Krasno/Russo/Hess/Deutsch | 2.28 | NYC

Words by: Alex Borsody | Images by: Robert Chapman

Eric Krasno/Joe Russo/Andy Hess/Erik Deutsch :: 02.28.09 :: Sullivan Hall :: New York, NY

Krasno/Russo/Hess/Deutsch :: 02.28 :: NYC
Another night at Sullivan Hall in NYC (Formerly the Lion's Den) and I was surrounded by down to earth, smart people who know their music. The line stretched down the street with people waiting to see the first time pairing of four veteran NYC musicians: Eric Krasno (Soulive) on guitar, Joe Russo (Benevento/Russo Duo, American Babies) on drums, Andy Hess (ex-Gov't Mule and Black Crowes) on bass and Erik Deutsch (Charlie Hunter Trio) on keys. This expanded circle of players is part of the new generation of jazz-funk and experimental musicians in NYC, following in the tradition of Mingus, Thelonious Monk, Herbie Hancock and Medeski Martin & Wood. This lineup brought back memories of the many collaborations I witnessed at the Bear Creek Music and Arts Festival last November, which featured combinations of Lettuce, Soulive and a host of NOLA bands. Sullivan Hall is known for showcasing the top NYC funk-jazz artists while also being a regular stop for the best New Orleans bands, such as anyone with the last name Neville, The Dirty Dozen Brass Band and Papa Grows Funk.

Another pattern at Sullivan Hall is the booking of musicians' different side projects, for example, Michetti of RAQ, Blues and Lasers (aka most of The Nocturnals without Grace Potter), as well as side groups for Russo, Krasno, Oteil Burbridge (Allman Brothers) and Gene Ween. These acts may do well at this venue because the people it attracts are the kind that read the fine print and are interested in the big picture of good music, rather than only the big names.

Andy Hess :: 02.28 :: NYC
Though this was a first time pairing onstage it was obvious that the musicians had practiced together before. This show was an example of true musical talent and hard work. Like a band that's been playing together for years, these musicians have that telepathic connection that comes with experience. The highlights of the night included tightened up, soulful, instrumental versions of Hendrix's "Manic Depression," The Beatles' "Get Back," Steve Miller's "Abracadabra," Zeppelin's "The Ocean," Stevie Wonder's "You Haven't Done Nuthin'" and Booker T. & The MG's' "Hip Hug Her."

The set kicked off with a lively version of "Manic Depression" (a similar version of which can be heard on Kraz's MySpace). The moment Krasno motioned for the soundman to turn Hess' bass up, things really started to take off. Hess floored me with his syncopated, melodic basslines, almost in the same class as legendary Motown bassist James Jamison. After playing the verses and chorus, looks were exchanged and Krasno went into his solo. It started off slow, sparse funky notes with room to breathe, and then progressed into full-on legato shredding. Krasno's style is unique in that he can play funky and rhythmically but also shred with the best of them.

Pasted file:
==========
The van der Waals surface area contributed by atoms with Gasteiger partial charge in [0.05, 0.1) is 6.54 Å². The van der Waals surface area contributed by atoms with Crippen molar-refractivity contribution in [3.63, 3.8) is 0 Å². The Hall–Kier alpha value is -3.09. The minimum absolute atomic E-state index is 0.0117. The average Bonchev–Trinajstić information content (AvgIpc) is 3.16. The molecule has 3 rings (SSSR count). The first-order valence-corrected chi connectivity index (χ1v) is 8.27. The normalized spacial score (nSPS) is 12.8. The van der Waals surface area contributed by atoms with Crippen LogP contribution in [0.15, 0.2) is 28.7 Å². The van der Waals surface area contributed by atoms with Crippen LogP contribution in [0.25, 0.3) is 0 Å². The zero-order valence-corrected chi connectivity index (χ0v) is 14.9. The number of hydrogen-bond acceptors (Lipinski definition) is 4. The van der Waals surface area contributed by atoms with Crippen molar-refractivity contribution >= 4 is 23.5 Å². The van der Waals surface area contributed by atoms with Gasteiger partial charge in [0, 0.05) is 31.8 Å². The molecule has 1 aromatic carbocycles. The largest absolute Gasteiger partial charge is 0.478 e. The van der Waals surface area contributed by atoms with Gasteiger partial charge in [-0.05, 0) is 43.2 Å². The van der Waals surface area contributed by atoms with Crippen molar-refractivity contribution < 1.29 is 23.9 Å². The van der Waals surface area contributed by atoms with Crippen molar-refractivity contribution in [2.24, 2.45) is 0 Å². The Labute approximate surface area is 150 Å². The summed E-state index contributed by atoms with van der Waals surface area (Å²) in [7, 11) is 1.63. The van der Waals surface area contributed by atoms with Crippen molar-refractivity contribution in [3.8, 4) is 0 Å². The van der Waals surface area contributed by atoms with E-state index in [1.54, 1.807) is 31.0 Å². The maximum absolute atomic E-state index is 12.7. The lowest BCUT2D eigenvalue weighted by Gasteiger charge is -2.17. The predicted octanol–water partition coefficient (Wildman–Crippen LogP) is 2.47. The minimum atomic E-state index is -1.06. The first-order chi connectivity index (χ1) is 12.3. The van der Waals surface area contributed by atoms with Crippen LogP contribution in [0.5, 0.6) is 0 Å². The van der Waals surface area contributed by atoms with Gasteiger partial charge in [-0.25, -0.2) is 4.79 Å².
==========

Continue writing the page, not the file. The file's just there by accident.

The cover of Zep's "The Ocean" brought on an interesting moment. People were singing along the whole evening to the all-instrumental versions of tunes they knew so well. During the part of "The Ocean" were the music stops, the audience spontaneously started singing in unison, which was a fun dynamic to have audience interaction of this ilk.

This show was in the tradition of great classic R&B artists like Herbie Hancock and The Meters; capturing the essence of unforgettable instrumentals like "Green Onions," "Chameleon" and "Cissy Strut." The collaborative sound produced by the four musicians seemed to be particularly influenced by the pioneering music of Booker T., who played lots of the same kind of instrumental covers in the '60s and '70s.

Krasno & Russo :: 02.28 :: NYC
During the set break I slipped through a side door marketed "EXIT," then wandered down a steep flight of stairs and a narrow hallway. Pretty soon there were these weird stone walls and loud house music blasting. I found myself in a packed dance club with metrosexuals and hair gel as far as the eye could see. I stumbled outside and found myself right next door to Sullivan Hall. Up until then I had heard of the secret passage but never looked for it. I pass this info on to you so you can have the same surreal experience.

Back in the Hall, Deutsch often took a back seat to Krasno's guitar solos, though he knew exactly the right time to play, adding background harmonies, elementals and long lingering notes that were reminiscent of MMW improvisations. When he did take a solo it really brought things together as authentic sounding organ jazz. Of course, the success of jazz and funk ride on the back of the drummer and there is no better guy for the job than virtuoso powerhouse Joe Russo. Russo controlled the whole performance from behind his kit, giving cues for changes and choosing when to really take the energy up another level.

As the night turned into day, I reluctantly left with soulful music still ringing in my ears. I highly recommend that if you're in the NYC area you check out some of these fine local musicians performing their various side projects.

Check out Eric Krasno & Chapter 2 featuring Adam Deitch Nigel Hall & Louis Cato at Sullivan Hall on March 26 for their post Allman Brothers show.

And be sure to read up on Russo in our recent feature Joe Russo Can't Be Stopped.

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